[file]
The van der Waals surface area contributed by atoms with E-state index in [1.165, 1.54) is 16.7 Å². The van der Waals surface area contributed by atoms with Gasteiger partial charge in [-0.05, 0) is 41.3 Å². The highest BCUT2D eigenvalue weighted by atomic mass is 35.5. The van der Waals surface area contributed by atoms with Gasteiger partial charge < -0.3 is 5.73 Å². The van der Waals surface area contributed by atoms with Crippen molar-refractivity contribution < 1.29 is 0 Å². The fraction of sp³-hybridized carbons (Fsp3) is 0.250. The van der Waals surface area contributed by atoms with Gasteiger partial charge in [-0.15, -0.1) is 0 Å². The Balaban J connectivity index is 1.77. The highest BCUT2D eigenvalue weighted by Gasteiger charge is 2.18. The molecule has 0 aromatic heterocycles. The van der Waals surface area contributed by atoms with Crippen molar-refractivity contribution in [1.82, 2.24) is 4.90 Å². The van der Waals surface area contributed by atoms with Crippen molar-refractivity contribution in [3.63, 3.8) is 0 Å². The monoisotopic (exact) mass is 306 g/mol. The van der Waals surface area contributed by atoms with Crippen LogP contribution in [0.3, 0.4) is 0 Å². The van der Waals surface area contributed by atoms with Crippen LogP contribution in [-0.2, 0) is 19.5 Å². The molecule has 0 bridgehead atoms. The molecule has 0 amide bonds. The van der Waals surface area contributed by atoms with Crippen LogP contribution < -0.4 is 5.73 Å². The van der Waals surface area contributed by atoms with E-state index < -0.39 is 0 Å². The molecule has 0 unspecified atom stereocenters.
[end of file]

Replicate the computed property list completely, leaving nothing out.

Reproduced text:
The van der Waals surface area contributed by atoms with E-state index in [1.165, 1.54) is 16.7 Å². The van der Waals surface area contributed by atoms with Gasteiger partial charge in [-0.05, 0) is 41.3 Å². The highest BCUT2D eigenvalue weighted by atomic mass is 35.5. The van der Waals surface area contributed by atoms with Gasteiger partial charge < -0.3 is 5.73 Å². The van der Waals surface area contributed by atoms with Crippen molar-refractivity contribution < 1.29 is 0 Å². The fraction of sp³-hybridized carbons (Fsp3) is 0.250. The van der Waals surface area contributed by atoms with Gasteiger partial charge in [-0.15, -0.1) is 0 Å². The Balaban J connectivity index is 1.77. The highest BCUT2D eigenvalue weighted by Gasteiger charge is 2.18. The molecule has 0 aromatic heterocycles. The van der Waals surface area contributed by atoms with Crippen molar-refractivity contribution in [1.82, 2.24) is 4.90 Å². The van der Waals surface area contributed by atoms with Crippen molar-refractivity contribution in [3.63, 3.8) is 0 Å². The monoisotopic (exact) mass is 306 g/mol. The van der Waals surface area contributed by atoms with Crippen LogP contribution in [0.3, 0.4) is 0 Å². The van der Waals surface area contributed by atoms with Crippen LogP contribution in [-0.2, 0) is 19.5 Å². The molecule has 0 bridgehead atoms. The molecule has 0 amide bonds. The van der Waals surface area contributed by atoms with Crippen LogP contribution < -0.4 is 5.73 Å². The van der Waals surface area contributed by atoms with E-state index < -0.39 is 0 Å². The molecule has 0 unspecified atom stereocenters.